Director: Jesse Freedman
Reviewer: Carrie Lee O’Dell
When one thinks of kung fu films, many things come to mind: intricate fight choreography, long-held grudges, battles for honor, whooshing sounds to mark every punch or kick, and, if you’re Meta Phys Ed. artistic director Jesse Freedman, lengthy debates surrounding Jewish religious law. Meta Phys Ed.’s latest production, The Talmud, which meshes a single chapter of the Talmud with elements of kung fu films opened on September 12 at Target Margin Theater’s Sunset Park space, The Doxee Theater.
The Talmud stages a particularly violent tale from Jewish history—the siege of Rome in 70 C.E. and the resultant destruction of the Temple—framed by debates about interpretation of Jewish law. The story of the siege starts with the invasion of Nero Caesar’s forces. When the city is surrounded, the wealthiest men of Jerusalem pledge to sustain the people, offering grain, wine, salt, oil, and wood. Factions of zealots push for battle with the Romans and burn the stores of provisions. As a result, many people starved. This is followed by the destruction of the Temple, some necromancy, brain eating gnats, and threats of punishment with boiling excrement. The text is taken directly from English translations of the Talmud, but is staged with kung fu-inspired movement. It is performed by Lucie Allouche, Abrielle Kuo, Eli M. Schoenfeld, and Jae Woo. Lu Liu provides live accompaniment on the pipa (a Chinese lute-like stringed instrument).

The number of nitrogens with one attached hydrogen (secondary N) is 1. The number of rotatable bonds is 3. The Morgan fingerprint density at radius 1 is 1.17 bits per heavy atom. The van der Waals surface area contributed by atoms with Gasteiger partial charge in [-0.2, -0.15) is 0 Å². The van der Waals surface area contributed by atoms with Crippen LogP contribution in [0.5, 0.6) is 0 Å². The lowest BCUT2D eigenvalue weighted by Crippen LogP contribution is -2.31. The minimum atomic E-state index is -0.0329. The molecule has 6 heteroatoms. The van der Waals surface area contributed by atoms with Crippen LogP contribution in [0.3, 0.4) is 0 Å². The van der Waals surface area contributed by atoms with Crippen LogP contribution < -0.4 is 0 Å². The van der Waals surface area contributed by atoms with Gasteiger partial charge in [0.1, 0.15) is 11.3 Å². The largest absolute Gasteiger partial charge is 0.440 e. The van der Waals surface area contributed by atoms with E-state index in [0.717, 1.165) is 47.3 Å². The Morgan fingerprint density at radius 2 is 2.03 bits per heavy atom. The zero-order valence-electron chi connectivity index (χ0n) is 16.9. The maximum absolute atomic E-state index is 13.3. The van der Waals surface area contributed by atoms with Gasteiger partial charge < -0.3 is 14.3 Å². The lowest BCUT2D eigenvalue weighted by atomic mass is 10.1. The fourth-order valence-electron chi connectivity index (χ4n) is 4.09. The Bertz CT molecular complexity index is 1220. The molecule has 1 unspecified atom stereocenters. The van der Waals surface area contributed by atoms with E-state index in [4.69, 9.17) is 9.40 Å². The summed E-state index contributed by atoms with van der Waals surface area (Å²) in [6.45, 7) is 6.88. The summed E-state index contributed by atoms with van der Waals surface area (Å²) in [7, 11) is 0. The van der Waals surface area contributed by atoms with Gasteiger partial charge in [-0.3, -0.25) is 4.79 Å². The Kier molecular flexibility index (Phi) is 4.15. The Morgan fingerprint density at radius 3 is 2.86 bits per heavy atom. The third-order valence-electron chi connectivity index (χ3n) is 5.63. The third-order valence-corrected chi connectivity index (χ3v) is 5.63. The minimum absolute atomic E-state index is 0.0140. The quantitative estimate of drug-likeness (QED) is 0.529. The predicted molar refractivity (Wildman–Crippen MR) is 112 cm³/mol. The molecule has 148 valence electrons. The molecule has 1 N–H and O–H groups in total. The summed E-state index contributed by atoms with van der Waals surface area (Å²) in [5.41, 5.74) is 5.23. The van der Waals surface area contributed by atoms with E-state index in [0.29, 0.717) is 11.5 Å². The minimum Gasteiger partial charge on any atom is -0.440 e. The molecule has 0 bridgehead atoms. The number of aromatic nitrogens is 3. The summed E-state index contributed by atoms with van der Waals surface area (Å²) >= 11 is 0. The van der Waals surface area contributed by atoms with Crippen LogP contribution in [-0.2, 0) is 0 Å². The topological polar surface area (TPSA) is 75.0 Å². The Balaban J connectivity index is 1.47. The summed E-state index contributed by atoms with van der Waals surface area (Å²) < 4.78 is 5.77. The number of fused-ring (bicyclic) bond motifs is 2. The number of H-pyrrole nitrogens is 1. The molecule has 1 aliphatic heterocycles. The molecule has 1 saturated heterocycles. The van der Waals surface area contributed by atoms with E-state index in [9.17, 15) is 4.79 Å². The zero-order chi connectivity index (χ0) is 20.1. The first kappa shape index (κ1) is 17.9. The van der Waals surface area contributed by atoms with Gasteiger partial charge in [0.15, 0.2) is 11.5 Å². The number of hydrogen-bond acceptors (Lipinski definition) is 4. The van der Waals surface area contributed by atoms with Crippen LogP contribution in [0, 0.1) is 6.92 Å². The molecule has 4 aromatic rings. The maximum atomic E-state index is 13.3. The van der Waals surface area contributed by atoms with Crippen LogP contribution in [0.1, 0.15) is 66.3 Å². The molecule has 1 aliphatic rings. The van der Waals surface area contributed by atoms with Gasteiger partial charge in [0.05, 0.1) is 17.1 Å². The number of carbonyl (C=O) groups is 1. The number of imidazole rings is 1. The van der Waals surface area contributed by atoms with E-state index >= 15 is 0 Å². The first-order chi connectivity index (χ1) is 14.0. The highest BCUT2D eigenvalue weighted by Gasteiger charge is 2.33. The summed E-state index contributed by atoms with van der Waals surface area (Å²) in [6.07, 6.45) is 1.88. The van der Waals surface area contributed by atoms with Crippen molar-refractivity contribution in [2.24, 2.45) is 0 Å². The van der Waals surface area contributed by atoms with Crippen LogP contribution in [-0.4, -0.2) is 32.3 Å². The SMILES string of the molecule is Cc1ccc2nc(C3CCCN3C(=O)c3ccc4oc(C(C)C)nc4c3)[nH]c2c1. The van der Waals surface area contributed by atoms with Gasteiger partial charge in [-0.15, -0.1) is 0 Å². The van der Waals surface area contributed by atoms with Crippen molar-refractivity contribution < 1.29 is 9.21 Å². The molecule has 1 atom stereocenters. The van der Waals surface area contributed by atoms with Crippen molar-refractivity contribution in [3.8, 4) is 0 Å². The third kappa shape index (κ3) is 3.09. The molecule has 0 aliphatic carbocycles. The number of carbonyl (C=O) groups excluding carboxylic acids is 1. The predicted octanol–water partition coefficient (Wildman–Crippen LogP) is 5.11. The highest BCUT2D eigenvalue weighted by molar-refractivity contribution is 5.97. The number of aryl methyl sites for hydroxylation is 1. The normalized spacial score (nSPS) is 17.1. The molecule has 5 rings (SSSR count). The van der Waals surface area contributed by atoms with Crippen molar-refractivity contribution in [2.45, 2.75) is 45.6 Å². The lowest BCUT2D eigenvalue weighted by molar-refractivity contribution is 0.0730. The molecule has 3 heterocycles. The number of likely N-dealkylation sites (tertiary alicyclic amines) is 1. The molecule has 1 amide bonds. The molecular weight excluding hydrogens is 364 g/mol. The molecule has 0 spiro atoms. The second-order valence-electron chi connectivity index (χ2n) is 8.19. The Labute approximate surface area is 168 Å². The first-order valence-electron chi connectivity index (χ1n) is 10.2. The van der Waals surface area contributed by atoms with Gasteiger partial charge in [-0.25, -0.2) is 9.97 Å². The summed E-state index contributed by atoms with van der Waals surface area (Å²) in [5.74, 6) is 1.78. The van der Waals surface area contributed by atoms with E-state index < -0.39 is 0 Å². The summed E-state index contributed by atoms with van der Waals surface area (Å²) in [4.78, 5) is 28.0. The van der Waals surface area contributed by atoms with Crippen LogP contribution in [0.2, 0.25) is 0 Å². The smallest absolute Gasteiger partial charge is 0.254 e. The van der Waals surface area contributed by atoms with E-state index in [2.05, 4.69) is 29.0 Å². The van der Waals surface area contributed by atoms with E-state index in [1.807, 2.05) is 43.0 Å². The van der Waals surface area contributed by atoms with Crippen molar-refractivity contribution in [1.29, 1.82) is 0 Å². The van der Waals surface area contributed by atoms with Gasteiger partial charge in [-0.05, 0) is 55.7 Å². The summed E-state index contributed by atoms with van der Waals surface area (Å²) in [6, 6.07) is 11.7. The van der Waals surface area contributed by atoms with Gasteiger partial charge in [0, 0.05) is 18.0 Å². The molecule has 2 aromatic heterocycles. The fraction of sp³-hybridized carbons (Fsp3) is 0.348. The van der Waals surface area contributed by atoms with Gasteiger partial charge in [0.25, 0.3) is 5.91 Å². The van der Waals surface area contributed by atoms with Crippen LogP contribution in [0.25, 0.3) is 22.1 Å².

Conceptually, there is a lot to like about this production. The idea is innovative. The cast is talented. Production elements— including scenic design by Kyu Shin, costumes by Karen Boyer, and video by Gil Sperling—do a fine job of evoking a Far East aesthetic without veering into stereotype. Sound by Avi Amon and Eamon Goodman is strong, as is original music Amon composed for the show. Somehow, though, it feels flat. The movement is kung fu inspired, but doesn’t feel much like actual martial arts; it’s more measured in a way that feels more like dance than fighting. The inclusion of the source text’s debates surrounding Jewish law can be challenging for those without a familiarity with the style of the rhetoric.
In a post-show discussion on September 22, director Jesse Freedman talked about his inspiration for this project, which included specific gestures used in debate both by Tibetan monks and by rabbinic scholars. This shed considerable light on staging choices for this production, but most viewers won’t have the opportunity to listen to the cast and crew discuss the development of the play with an audience that contains more than a few Talmudic scholars. That said, folks who have some familiarity with the source text will likely enjoy the way that the production marries gesture and word.
Runs until 28 September 2019 | Photo Credit: Jenny Sharp